Home remedies for head lice
In my own personal experience, natural home remedies for head lice were very effective – even with the trickiest of hair. You might feel faced with an overwhelming task, but I promise, you can get on top of it no matter what you’re faced with!
My eldest daughter is blessed with Mediterranean goddess-like wavy dark hair. But unfortunately for her, lice had loads of fun playing hide and seek with that gorgeous thick, long hair. But we got rid of them fast.
Our tried and trusted method is the conditioner and comb method. Here’s what we did:
- Bought a huge bottle of cheap conditioner and a metal lice comb (with teeth 0.2 to 0.3mm apart)
- Got the kids in the shower (you could do this in the bath), one by one, and soaked their hair and scalp with lots of conditioner
- Because the head lice became immobilised with the oily, slippery conditioner, they became easy to remove
- Thoroughly combed all of their hair with a nit comb, until no more nits came out in the comb (I wiped the comb on a paper towel in-between)
- Repeated this process every two days for two weeks to make sure I caught all the newly hatching lice
- Because I was extra paranoid, I had them do this process every couple of weeks after we stopped seeing any lice on the comb, but after a couple of months I forgot about it.
It’s been 10 years since doing this with the kids, and nits has not been back in our home since. So it definitely worked for us, without any harsh or nasty chemicals.
Chemical treatments aren’t designed to be used over and over again. If your child(ren) still have head lice after repeating the treatment, try something else rather than expose them to more chemicals. Unfortunately head lice are becoming resistant to the pesticides we are using. There are many natural options that work very well.
Does tea tree oil kill lice?
A popular natural remedy for killing head lice is tea tree oil. So what does the science say… does tea tree oil kill head lice?
According to a study, researchers tested two natural products, tea tree oil and nerolidol, to see if they worked to kill head lice. They tested the products at various concentrations, used alone or combined in ratios, against both lice and their eggs. They found, “In particular, tea tree oil needed the shortest time (30 min) until all lice were killed at 1% concentration, whereas the most effective oil for killing louse eggs appeared to be nerolidol that provided the 75% abortive eggs 5 days after treatment.”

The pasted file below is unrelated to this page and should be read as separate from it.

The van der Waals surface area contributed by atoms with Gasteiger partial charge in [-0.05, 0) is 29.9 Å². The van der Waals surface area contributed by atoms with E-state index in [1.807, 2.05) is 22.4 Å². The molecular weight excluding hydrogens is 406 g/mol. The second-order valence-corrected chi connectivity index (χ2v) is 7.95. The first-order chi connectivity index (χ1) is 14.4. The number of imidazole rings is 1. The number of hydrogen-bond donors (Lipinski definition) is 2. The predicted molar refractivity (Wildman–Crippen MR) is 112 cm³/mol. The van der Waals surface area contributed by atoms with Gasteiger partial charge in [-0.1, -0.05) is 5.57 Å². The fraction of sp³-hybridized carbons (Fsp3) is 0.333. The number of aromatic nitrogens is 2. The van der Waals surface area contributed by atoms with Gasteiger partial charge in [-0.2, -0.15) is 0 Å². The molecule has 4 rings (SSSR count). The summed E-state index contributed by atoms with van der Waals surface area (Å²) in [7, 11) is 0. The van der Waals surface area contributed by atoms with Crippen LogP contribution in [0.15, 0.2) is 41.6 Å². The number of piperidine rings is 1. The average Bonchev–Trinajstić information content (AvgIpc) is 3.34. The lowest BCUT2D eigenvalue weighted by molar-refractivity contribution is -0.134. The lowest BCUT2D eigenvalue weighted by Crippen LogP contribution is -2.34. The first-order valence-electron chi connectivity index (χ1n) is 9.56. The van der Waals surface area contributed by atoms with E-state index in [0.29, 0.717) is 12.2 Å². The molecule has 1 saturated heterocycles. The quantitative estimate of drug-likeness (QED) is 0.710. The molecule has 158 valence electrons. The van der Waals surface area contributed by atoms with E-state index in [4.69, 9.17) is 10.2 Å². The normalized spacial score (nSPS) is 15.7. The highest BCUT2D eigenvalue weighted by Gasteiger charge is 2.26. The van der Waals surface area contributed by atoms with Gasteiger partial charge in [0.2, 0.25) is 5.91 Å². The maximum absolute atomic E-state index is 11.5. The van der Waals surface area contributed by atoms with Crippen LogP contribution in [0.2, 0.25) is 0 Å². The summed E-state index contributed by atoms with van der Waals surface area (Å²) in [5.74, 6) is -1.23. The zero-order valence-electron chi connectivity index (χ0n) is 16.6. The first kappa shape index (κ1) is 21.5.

If you want to make your own lice repelling shampoo, you can add the following ingredients to a normal shampoo bottle: 1 tsp of tea tree oil and 1 tsp of rosemary or eucalyptus oil. Please use eucalyptus oil with extra care, making sure your children don’t get it in their mouth or eyes.
Do hair straighteners kill nits?
You might have heard hair straighteners can kill nits. This is true, the heat of a straightener will definitely kill head lice.
However, because head lice like to live very close to the scalp, the chances are you won’t be able to get to all of them. It’s difficult to get a hair straightener very close to the scalp, and it may get too hot for the child’s head anyway.
Can dogs get head lice?
Pets do not transmit head lice, nor are nits spread via swimming pools (they do not swim).
Head lice do not exist anywhere in the environment except for the human head.
Head lice home treatments – parent tips
To see if other parents found the same, I asked what natural home remedies worked for them in the race to beat these frustrating little insects which reproduce like rabbits!
Here’s what some of them had to say about the best way to get rid of head lice:
“Coat the scalp with oil (olive oil works well). You can add peppermint or tea tree oil which speeds up their respiration, which makes them breathe in the oil faster. The oil causes them to suffocate (my husband is an entomologist).” — Shawnna